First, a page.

Happy Birthday Story

Stories reveal our humanity.  We can use them to learn more about each other, and how to better ourselves.

And sometimes, they are simply a good story.

My friend is celebrating her birthday around now, and was taking a walk to relax and reflect.

She came across a neighbor’s pond, and stopped.  There stood a Great Blue Heron.  And it was only ten paces away.

Around these parts, the heron is famously shy.  The fact that it was facing away from her may have helped.  Regardless, the fact that it didn’t notice her was incredible.

What made this chance encounter so much more poignant was that her late father’s birthday was also around this time.  And she missed him terribly.

What made this chance encounter so incredibly poignant was that her father’s favorite bird was the Great Blue Heron.

My friend stood, frozen, for quite some time.  Then she started singing happy birthday to her father.

It’s important to understand that my friend has a singing voice that is angelic.  She sings in the symphony.  Even her silly ditties are a joy to hear.  So when she started singing to the heron, there’s a good chance even the heron could tell it was something special.

Then my friend got to the part where you mention the name, “Happy Birthday dear Daddy…”

And the heron turned its head to look at her.

She froze, only for a second, her heart in her throat.  Then she finished the song.

And the heron flew away.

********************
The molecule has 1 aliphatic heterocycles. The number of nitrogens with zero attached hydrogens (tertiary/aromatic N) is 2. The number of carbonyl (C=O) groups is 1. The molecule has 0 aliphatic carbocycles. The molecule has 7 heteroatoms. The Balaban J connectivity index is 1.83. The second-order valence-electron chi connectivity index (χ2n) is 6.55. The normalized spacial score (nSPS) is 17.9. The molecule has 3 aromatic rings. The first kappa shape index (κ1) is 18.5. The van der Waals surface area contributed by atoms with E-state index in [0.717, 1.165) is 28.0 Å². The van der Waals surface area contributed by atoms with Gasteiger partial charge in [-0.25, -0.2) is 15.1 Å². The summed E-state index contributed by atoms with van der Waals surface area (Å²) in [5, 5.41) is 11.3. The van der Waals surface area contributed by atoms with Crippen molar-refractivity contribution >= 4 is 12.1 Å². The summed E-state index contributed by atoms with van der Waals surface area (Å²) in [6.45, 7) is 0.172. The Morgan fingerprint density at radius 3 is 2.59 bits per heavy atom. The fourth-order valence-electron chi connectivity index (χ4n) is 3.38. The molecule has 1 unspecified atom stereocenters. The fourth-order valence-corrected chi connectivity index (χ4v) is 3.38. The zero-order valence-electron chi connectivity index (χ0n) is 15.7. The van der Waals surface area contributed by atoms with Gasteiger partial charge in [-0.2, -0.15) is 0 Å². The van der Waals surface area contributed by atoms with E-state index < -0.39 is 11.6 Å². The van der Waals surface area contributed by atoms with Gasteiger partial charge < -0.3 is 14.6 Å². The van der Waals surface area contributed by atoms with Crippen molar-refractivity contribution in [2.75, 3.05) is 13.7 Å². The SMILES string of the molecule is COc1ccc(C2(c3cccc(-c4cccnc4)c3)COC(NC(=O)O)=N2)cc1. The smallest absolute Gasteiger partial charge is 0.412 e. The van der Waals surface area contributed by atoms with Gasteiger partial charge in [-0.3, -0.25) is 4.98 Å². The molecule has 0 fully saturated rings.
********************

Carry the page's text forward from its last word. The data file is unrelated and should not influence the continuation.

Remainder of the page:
Stories reveal our humanity.  We can learn from them.

And sometimes, they are simply a good story.

Happy Birthday, Friend.

 

Story Time: Animal Sperm

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Stories are ways of playing in our behavior sandbox.  This one’s risque, but based on natural fact.  Humans are built to have sex for fun.  Most humans.

They always get their egg.

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Two men sat at the bar, very late.  They’re strangers, but Carol, the friendly young bartender chatted with them and served them the same drink on the house.  So they talk.

Alan was an older doctor, with insane work hours.  His much younger second wife must have missed him terribly, because he’d discovered her in bed with two other men.

Ben was younger, rugged, larger, and reluctant.  Alan insisted, looking for anything amusing, refusing to believe that Ben’s story was sadder than his.

Ben glanced at the bartender.  She smiled back from the other end of the bar.  “I have to move again,” he said sadly, “because of her.”

“I knew you knew her.  Girlfriend?”

“No, and I don’t know her,” said Ben.  “I only see her here, for months.  But I know women, and she wants to take me home tonight.”

“Why is that a bad thing?”

“Because I want to go with her.  I haven’t been with a woman since the last city.  Months.”

“That’s crazy.  Why should you have to move?”

“I know it’s crazy, but it’s the way it is.  Look, I’m not smart like you.  I get a grunt job where I can make a half-decent living and settle in.  Eventually I need a woman, I just do.  I find one, or she finds me, we hit it off, and we end up in bed.”

“Still not a problem.”

“She gets pregnant.  Carol will get pregnant tonight.”

“Now you’re crazy.”

“Maybe.” Ben downed his whiskey.  “But it happens every time.  Seems most animals have sperm that works, first time, every time.  People don’t, so they can have sex a lot.  I got animal sperm.”

“What about contraceptives, birth control, diaphragms, off-period?”

“Doesn’t matter.  My sperm even figures out how to break through a condom.”

“Vasectomy?”

“Done twice already.  Somehow the tubes fix themselves.  Doc wanted to write it up but I bugged out.”

“Pulling out?”

“Can’t do it fast enough.  Somehow the sperm knows.”